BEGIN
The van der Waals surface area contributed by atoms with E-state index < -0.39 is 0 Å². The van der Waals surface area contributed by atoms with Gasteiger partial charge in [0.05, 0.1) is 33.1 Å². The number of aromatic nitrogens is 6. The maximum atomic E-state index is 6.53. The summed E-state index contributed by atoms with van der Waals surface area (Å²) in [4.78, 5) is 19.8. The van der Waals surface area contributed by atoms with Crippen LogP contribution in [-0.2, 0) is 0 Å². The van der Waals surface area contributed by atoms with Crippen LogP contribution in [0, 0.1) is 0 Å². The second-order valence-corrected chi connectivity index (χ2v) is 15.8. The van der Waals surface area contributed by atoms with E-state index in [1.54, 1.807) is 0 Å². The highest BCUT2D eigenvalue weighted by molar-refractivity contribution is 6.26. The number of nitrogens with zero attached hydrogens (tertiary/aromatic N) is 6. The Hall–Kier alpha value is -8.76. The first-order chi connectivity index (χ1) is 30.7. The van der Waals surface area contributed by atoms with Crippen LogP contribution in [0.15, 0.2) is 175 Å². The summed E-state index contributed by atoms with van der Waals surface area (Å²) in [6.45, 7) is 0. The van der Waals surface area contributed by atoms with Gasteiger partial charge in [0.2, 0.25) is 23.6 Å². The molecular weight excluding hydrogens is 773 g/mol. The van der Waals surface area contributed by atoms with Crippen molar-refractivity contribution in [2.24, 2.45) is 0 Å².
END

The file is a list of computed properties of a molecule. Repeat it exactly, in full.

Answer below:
The van der Waals surface area contributed by atoms with E-state index < -0.39 is 0 Å². The van der Waals surface area contributed by atoms with Gasteiger partial charge in [0.05, 0.1) is 33.1 Å². The number of aromatic nitrogens is 6. The maximum atomic E-state index is 6.53. The summed E-state index contributed by atoms with van der Waals surface area (Å²) in [4.78, 5) is 19.8. The van der Waals surface area contributed by atoms with Crippen LogP contribution in [-0.2, 0) is 0 Å². The van der Waals surface area contributed by atoms with Crippen LogP contribution in [0, 0.1) is 0 Å². The second-order valence-corrected chi connectivity index (χ2v) is 15.8. The van der Waals surface area contributed by atoms with E-state index in [1.54, 1.807) is 0 Å². The highest BCUT2D eigenvalue weighted by molar-refractivity contribution is 6.26. The number of nitrogens with zero attached hydrogens (tertiary/aromatic N) is 6. The Hall–Kier alpha value is -8.76. The first-order chi connectivity index (χ1) is 30.7. The van der Waals surface area contributed by atoms with Crippen LogP contribution in [0.15, 0.2) is 175 Å². The summed E-state index contributed by atoms with van der Waals surface area (Å²) in [6.45, 7) is 0. The van der Waals surface area contributed by atoms with Gasteiger partial charge in [0.2, 0.25) is 23.6 Å². The molecular weight excluding hydrogens is 773 g/mol. The van der Waals surface area contributed by atoms with Crippen molar-refractivity contribution in [2.24, 2.45) is 0 Å².